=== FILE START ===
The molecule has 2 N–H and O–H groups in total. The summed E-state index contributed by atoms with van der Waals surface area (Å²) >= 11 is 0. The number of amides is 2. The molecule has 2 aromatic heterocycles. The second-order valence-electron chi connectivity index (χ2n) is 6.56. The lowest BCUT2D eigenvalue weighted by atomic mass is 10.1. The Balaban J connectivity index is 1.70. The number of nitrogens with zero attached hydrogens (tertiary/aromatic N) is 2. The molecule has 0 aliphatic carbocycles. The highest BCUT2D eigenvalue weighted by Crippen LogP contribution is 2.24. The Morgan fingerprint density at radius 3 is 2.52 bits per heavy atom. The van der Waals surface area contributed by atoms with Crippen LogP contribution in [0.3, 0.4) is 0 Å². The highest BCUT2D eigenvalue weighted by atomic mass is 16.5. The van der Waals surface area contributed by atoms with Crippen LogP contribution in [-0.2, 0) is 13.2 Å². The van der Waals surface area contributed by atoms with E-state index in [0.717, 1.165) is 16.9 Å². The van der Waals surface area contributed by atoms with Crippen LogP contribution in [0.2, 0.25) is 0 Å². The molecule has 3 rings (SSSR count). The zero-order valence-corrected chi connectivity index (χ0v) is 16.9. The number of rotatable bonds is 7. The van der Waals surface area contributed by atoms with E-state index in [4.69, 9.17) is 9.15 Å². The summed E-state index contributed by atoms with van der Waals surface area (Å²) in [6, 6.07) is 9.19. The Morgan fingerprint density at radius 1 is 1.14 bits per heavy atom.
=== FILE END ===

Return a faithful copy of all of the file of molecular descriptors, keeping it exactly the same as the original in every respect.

The molecule has 2 N–H and O–H groups in total. The summed E-state index contributed by atoms with van der Waals surface area (Å²) >= 11 is 0. The number of amides is 2. The molecule has 2 aromatic heterocycles. The second-order valence-electron chi connectivity index (χ2n) is 6.56. The lowest BCUT2D eigenvalue weighted by atomic mass is 10.1. The Balaban J connectivity index is 1.70. The number of nitrogens with zero attached hydrogens (tertiary/aromatic N) is 2. The molecule has 0 aliphatic carbocycles. The highest BCUT2D eigenvalue weighted by Crippen LogP contribution is 2.24. The Morgan fingerprint density at radius 3 is 2.52 bits per heavy atom. The van der Waals surface area contributed by atoms with Crippen LogP contribution in [0.3, 0.4) is 0 Å². The highest BCUT2D eigenvalue weighted by atomic mass is 16.5. The van der Waals surface area contributed by atoms with Crippen LogP contribution in [-0.2, 0) is 13.2 Å². The van der Waals surface area contributed by atoms with E-state index in [0.717, 1.165) is 16.9 Å². The van der Waals surface area contributed by atoms with Crippen LogP contribution in [0.2, 0.25) is 0 Å². The molecule has 3 rings (SSSR count). The zero-order valence-corrected chi connectivity index (χ0v) is 16.9. The number of rotatable bonds is 7. The van der Waals surface area contributed by atoms with E-state index in [4.69, 9.17) is 9.15 Å². The summed E-state index contributed by atoms with van der Waals surface area (Å²) in [6, 6.07) is 9.19. The Morgan fingerprint density at radius 1 is 1.14 bits per heavy atom.